Cry Macho is not a great movie, but Clint Eastwood is a great director and a great star, one of the few filmmakers left in mainstream Hollywood allowed to make his own films whatever way he wants to make them and that is more than enough to make it a good movie. Eastwood plays a wizened ranch hand who gets sent to Mexico to bring back his boss Dwight Yoakum’s 13 year old son. Not much about this early part of the film makes sense: the world around the kid is more fake than the baby in American Sniper, and the mother is one of Eastwood’s more hysterically misogynistic portraits of a woman, incoherent and slutty and drunk and cruel and also somehow rich and powerful. She’s of course contrasted with the maternal Marta who Clint and the kid get sidetracked with on the way home, a loving grandmother and excellent cook who always looks at this broken down old man with bright adoring eyes.
This section of the film, where Clint and the boy hide out from the cops in a dusty town that time forgot, seems to be Clint’s ideal place. He sleeps in a shrine, helps out the locals with their various animal troubles (apparently no one else in this rural community knows how to do anything with animals??), and is fed fine food by charming and attractive women. And honestly, it is a delight to see the man enjoying his eden. Who wouldn’t want it all? The idyll ends, of course as it must, and the two make their way back to the border, though not before being waylaid by some cops who think they’re running drugs. As one of them trashes Eastwood’s car (the third one he drives in the film, a delightful running gag), he keeps up a steady stream of muttered profanities about these “asshole, idiot, loser cops”, a reminder that Eastwood’s conservatism, whatever its faults, and there are many, has always been deeply anti-authoritarian.
They’re saved, of course, by the rooster that gives the film its title (“a cock named Macho”, Eastwood helpfully explains one of the films better jokes). This pullum ex machina is one of the more artful expressions of the film’s examination of masculinity, the primary theme of Eastwood’s career, especially in its later phase (an era that’s been going on for at least 30 years now). What does being a man mean for Clint Eastwood? Does it mean telling the cops to go to hell and poking your enemies in the eye and finding a woman to bring you coffee in the morning and avoiding the cheap ones who try to seduce you? Or is all that nonsense, made-up posturing that sad lonely people build up around themselves as a defense against the terrifying, incoherent world? The great thing about Clint Eastwood is that he honestly doesn’t know the difference.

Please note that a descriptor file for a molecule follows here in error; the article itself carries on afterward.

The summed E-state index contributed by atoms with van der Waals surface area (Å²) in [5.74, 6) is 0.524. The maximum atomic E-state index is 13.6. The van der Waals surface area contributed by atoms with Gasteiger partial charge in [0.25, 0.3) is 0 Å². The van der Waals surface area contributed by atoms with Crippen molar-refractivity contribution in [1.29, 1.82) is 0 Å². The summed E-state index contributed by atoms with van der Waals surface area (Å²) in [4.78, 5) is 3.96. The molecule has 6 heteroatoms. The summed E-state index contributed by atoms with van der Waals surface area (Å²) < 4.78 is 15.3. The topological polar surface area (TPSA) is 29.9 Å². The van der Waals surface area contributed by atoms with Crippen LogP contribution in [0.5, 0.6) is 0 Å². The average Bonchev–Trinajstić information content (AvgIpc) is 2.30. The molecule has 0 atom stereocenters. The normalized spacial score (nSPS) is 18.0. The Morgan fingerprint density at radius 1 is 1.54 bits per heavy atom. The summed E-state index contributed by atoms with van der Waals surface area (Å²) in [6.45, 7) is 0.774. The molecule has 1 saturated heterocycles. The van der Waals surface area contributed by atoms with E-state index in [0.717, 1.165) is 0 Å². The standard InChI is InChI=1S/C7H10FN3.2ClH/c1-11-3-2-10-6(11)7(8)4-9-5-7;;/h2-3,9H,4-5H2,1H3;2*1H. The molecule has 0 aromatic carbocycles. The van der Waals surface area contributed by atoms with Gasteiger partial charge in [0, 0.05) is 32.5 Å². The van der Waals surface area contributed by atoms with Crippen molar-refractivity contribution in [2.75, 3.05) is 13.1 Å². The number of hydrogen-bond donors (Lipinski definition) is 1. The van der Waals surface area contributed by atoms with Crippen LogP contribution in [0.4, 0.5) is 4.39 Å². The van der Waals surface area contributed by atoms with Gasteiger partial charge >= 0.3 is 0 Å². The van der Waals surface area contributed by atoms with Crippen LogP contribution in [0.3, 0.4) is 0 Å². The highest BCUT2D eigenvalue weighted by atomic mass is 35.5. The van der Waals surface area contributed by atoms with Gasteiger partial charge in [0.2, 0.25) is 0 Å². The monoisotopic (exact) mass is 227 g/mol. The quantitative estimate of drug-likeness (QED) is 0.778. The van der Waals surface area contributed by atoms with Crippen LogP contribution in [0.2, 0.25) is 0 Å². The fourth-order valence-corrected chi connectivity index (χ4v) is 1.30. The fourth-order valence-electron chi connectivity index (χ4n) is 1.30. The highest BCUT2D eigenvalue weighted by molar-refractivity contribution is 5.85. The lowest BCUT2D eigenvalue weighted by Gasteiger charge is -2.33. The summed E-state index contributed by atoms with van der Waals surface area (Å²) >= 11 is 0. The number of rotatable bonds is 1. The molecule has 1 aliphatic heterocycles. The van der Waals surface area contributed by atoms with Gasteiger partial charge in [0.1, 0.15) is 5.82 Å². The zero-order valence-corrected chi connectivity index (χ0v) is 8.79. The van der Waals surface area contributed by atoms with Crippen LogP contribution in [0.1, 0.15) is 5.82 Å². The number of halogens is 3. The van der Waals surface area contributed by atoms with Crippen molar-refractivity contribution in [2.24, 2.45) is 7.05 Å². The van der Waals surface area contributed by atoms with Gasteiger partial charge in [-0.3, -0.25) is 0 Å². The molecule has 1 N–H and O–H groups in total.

Early in the film, on Eastwood’s journey into Mexico, he camps out rather than stay in a hotel, as any real cowboy would. The camera catches him bunking down for the night in the final moments of sunset, purple sky above deep black. We only see his silhouette, it’s too dark for anything but shadow, as he sinks down to the ground, below the horizon, a movie star merging with the earth.
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